A A A
Change Text Size

Interning Insurgent Populations: The Buried Histories of Indian Democracy

BibtexBibtexEndnoteEndnoteRISRISGoogle ScholarGoogle ScholarPrintPrintEmailEmail

Based on the memories of elderly Naga and Mizo villagers in north-east India who underwent grouping in the 1950s and 1960s, this article shows how the concept of "success" and "failure" used by studies of grouping is flawed, betraying a bureaucratic calculus. Whatever the overt reasons given for grouping, what underlies it is the assumption that all people in a given area, whether civilian or combatant, are potentially hostile. Grouping is thus an act of war rather than effective counter-insurgency. This article describes the process of grouping, forced labour, surveillance and starvation in the camps. While descriptions of the process of grouping are consistent, people's opinions vary on its implications for their own lives, depending on their past and current location.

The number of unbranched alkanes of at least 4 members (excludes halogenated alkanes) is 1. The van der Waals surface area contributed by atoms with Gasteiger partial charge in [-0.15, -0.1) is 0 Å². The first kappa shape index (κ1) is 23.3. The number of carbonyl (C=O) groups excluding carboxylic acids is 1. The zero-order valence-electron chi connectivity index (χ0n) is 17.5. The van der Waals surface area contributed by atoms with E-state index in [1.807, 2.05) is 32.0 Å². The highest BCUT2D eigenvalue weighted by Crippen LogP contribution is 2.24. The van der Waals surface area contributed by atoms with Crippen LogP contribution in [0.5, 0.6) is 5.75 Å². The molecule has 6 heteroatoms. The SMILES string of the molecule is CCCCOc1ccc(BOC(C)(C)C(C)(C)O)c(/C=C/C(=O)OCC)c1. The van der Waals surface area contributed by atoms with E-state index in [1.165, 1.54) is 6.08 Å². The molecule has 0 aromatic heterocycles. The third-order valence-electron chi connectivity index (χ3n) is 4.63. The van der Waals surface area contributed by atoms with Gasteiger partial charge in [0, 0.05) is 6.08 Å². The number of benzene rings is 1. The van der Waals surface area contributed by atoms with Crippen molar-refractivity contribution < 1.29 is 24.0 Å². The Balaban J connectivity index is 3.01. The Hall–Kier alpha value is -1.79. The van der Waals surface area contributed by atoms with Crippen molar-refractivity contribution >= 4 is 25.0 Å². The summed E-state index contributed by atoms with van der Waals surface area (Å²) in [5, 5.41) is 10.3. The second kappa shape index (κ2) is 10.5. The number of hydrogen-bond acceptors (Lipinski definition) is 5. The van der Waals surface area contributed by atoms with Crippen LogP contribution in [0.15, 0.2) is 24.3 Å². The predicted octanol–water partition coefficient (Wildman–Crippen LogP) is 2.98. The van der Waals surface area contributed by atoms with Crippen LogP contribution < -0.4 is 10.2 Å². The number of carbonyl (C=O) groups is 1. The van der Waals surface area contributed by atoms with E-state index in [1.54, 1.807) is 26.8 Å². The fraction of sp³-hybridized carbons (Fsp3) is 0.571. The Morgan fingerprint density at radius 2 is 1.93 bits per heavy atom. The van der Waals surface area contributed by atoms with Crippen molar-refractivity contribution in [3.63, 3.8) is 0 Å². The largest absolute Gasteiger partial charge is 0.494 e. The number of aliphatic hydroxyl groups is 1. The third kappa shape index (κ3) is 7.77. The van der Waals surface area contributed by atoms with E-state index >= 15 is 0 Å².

Subscribers please login to access full text of the article.

Subscribe Now !

Get instant access to the complete EPW archives

New 3-Month Subscription to Digital Archives at just Rs 350 for India and $15 for overseas users.

  Subscribe  

Comments

EPW looks forward to your comments. Please note that comments are moderated as per our comments policy. They may take some time to appear. comment, if suitable, may be selected for publication in the Letters pages of EPW.